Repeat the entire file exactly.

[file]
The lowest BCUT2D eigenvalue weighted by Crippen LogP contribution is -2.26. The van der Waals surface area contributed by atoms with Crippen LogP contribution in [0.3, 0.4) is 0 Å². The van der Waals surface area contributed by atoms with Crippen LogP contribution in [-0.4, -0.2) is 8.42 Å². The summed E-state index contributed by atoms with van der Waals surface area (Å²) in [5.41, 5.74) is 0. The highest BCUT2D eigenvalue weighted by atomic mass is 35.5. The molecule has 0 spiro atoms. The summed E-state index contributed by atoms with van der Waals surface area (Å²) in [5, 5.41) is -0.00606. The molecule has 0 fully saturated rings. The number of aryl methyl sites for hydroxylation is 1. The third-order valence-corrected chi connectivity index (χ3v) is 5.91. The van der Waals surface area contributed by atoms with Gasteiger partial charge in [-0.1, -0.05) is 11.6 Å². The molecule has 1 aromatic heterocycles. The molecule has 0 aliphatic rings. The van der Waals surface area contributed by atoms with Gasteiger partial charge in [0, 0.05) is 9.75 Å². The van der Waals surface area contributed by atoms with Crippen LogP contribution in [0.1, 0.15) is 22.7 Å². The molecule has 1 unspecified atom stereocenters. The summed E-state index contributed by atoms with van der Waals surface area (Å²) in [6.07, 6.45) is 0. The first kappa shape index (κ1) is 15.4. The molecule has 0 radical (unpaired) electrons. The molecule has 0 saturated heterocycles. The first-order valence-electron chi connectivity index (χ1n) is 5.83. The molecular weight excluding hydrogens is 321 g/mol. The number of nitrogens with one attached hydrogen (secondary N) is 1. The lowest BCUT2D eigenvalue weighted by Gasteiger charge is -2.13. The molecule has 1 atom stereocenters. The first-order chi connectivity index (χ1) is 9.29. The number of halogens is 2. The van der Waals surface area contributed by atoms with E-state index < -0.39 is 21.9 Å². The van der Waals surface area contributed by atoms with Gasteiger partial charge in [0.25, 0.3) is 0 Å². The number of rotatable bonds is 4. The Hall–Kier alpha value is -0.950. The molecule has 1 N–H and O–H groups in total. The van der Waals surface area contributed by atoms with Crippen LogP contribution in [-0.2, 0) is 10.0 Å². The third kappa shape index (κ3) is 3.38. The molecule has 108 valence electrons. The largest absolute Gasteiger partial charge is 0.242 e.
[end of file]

The lowest BCUT2D eigenvalue weighted by Crippen LogP contribution is -2.26. The van der Waals surface area contributed by atoms with Crippen LogP contribution in [0.3, 0.4) is 0 Å². The van der Waals surface area contributed by atoms with Crippen LogP contribution in [-0.4, -0.2) is 8.42 Å². The summed E-state index contributed by atoms with van der Waals surface area (Å²) in [5.41, 5.74) is 0. The highest BCUT2D eigenvalue weighted by atomic mass is 35.5. The molecule has 0 spiro atoms. The summed E-state index contributed by atoms with van der Waals surface area (Å²) in [5, 5.41) is -0.00606. The molecule has 0 fully saturated rings. The number of aryl methyl sites for hydroxylation is 1. The third-order valence-corrected chi connectivity index (χ3v) is 5.91. The van der Waals surface area contributed by atoms with Gasteiger partial charge in [-0.1, -0.05) is 11.6 Å². The molecule has 1 aromatic heterocycles. The molecule has 0 aliphatic rings. The van der Waals surface area contributed by atoms with Gasteiger partial charge in [0, 0.05) is 9.75 Å². The van der Waals surface area contributed by atoms with Crippen LogP contribution in [0.1, 0.15) is 22.7 Å². The molecule has 1 unspecified atom stereocenters. The summed E-state index contributed by atoms with van der Waals surface area (Å²) in [6.07, 6.45) is 0. The first kappa shape index (κ1) is 15.4. The molecule has 0 radical (unpaired) electrons. The molecule has 0 saturated heterocycles. The first-order valence-electron chi connectivity index (χ1n) is 5.83. The molecular weight excluding hydrogens is 321 g/mol. The number of nitrogens with one attached hydrogen (secondary N) is 1. The lowest BCUT2D eigenvalue weighted by Gasteiger charge is -2.13. The molecule has 1 atom stereocenters. The first-order chi connectivity index (χ1) is 9.29. The number of halogens is 2. The van der Waals surface area contributed by atoms with E-state index < -0.39 is 21.9 Å². The van der Waals surface area contributed by atoms with Gasteiger partial charge in [0.25, 0.3) is 0 Å². The number of rotatable bonds is 4. The Hall–Kier alpha value is -0.950. The molecule has 1 N–H and O–H groups in total. The van der Waals surface area contributed by atoms with Crippen LogP contribution in [-0.2, 0) is 10.0 Å². The third kappa shape index (κ3) is 3.38. The molecule has 108 valence electrons. The largest absolute Gasteiger partial charge is 0.242 e.